Tuesday, November 07, 2006

Seven Acts Revisted

It is election day. I am a little nervous about it because the Democrats seem so confident that I’m afraid their constituents won’t go and vote. Of course, I am also afraid that the machines are as corrupt as the system – but we live in the Washington Metropolitan area where the governor of Maryland refuses to use the machines and has encouraged everyone to vote by absentee ballot so there will be a record. Is that not amazing? In this day and age, how can there not be a paper record that corresponds to the electronic vote. But then in Alexandria they couldn’t figure out how to put Webb’s entire name on the ballot—what else do you need to know? I’ll get back to this.

Anyway, David spent last week shooting a story about the seven corporal acts of mercy. Never heard of them, well not enough people have. He wrote about it in a recent blob. When he mentioned that he was going to cover this story, I thought it was going to be a story about Jewish women not using their husband’s credit cards on seven occasions. OK I’m kidding and I was wrong. It was a story about some students, mostly male, at a Catholic high school in Cleveland who have taken it upon themselves to act as pallbearers for the funerals of strangers. These were people who were so old that all their friends and family had died, or they were so poor they couldn’t afford a funeral. I was astounded. Isn’t it wonderful, I thought, that there are children in this school, in this country, who have such a sense of duty, of civility, and of concern for people they do not even know. And isn’t it shameful that we are surprised by this kind of a generous spirit.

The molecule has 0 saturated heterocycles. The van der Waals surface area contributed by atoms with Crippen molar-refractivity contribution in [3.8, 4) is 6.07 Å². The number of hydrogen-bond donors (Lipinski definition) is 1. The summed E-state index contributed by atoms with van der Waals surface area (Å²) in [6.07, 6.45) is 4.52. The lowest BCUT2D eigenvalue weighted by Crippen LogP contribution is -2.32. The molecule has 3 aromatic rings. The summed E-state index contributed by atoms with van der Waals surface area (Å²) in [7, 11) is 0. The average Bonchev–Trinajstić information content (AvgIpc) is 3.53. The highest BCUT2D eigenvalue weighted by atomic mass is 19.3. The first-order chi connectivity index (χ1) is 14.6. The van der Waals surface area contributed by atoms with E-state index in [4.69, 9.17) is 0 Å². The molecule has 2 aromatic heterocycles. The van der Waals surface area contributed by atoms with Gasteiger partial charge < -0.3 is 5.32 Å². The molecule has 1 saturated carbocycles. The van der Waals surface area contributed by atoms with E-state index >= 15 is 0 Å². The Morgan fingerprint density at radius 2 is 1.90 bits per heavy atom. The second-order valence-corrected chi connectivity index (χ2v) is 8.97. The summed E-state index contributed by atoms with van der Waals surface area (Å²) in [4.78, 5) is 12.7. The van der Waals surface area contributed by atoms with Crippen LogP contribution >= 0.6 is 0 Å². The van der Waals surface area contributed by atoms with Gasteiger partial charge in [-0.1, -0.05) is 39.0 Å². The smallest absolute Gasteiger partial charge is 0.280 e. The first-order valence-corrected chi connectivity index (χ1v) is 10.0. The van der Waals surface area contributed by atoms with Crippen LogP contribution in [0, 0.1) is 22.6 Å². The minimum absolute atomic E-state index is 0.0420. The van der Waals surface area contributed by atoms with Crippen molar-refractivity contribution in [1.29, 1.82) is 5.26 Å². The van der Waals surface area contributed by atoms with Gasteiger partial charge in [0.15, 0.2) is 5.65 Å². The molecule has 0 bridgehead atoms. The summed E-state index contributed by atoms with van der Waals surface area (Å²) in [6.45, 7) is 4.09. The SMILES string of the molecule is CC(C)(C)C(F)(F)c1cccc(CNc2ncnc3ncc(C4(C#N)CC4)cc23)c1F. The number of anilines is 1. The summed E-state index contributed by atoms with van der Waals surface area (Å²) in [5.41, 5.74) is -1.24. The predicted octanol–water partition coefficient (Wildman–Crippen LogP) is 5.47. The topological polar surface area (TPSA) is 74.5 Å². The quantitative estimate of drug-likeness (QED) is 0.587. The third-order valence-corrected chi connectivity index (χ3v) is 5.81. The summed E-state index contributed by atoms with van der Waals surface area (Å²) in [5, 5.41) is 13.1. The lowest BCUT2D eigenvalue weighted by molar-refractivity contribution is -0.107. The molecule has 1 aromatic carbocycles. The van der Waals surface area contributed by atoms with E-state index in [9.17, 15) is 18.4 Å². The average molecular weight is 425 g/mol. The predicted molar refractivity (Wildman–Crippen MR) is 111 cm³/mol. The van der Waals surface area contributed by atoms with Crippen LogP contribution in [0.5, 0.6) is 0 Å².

Being of the Jewish persuasion I thought the concept was a Catholic thing. So I did very little research but I found that the first record of the seven acts are described in Isaiah 58 and in Matthew 25. And I suppose a number of other scriptural places. The physical acts are:
• To feed the hungry;
• to give drink to the thirsty;
• to clothe the naked;
• to shelter the homeless;
• to visit the sick;
• to visit those in prison;
• to bury the dead.

In my reading I found that there are an additional seven that involve spiritual and emotional needs:
• To instruct the ignorant;
• to counsel the doubtful;
• to admonish the sinner;
• to comfort the sorrowful;
• to forgive injuries;
• to bear wrongs patiently;
• to pray for the living and the dead.

If you think about these 14 items you will recognize a little something from every religion, so why don’t the synagogues, mosques, and the churches use these as a road map for the way people should live. If asked I’m sure they would say they do but if they did, the world would surely be a different place. At least it might.

Back to the election. It occurs to me that candidates should also use these 14 items as a road map- for their campaigns as well as the way they govern. In fact, there should be a law that before anyone runs for office they have to serve the public in some capacity that reflects at least the first seven corporal acts. And if they want to get reelected they must demonstrate, in some way, the additional seven. Just think about the difference in the way people would campaign. Just think about the absence of ugly and the presence of compassion—and not conservative compassion.

I don’t know what the results of the election will be but I do know that the seven corporal acts shouldn’t just be a story. It should be a way of life. We’re just sayin...

1 comment:

Walter Briggs said...

We are taught to do for others, and pray for our enemies. The first part is always the easiest for me.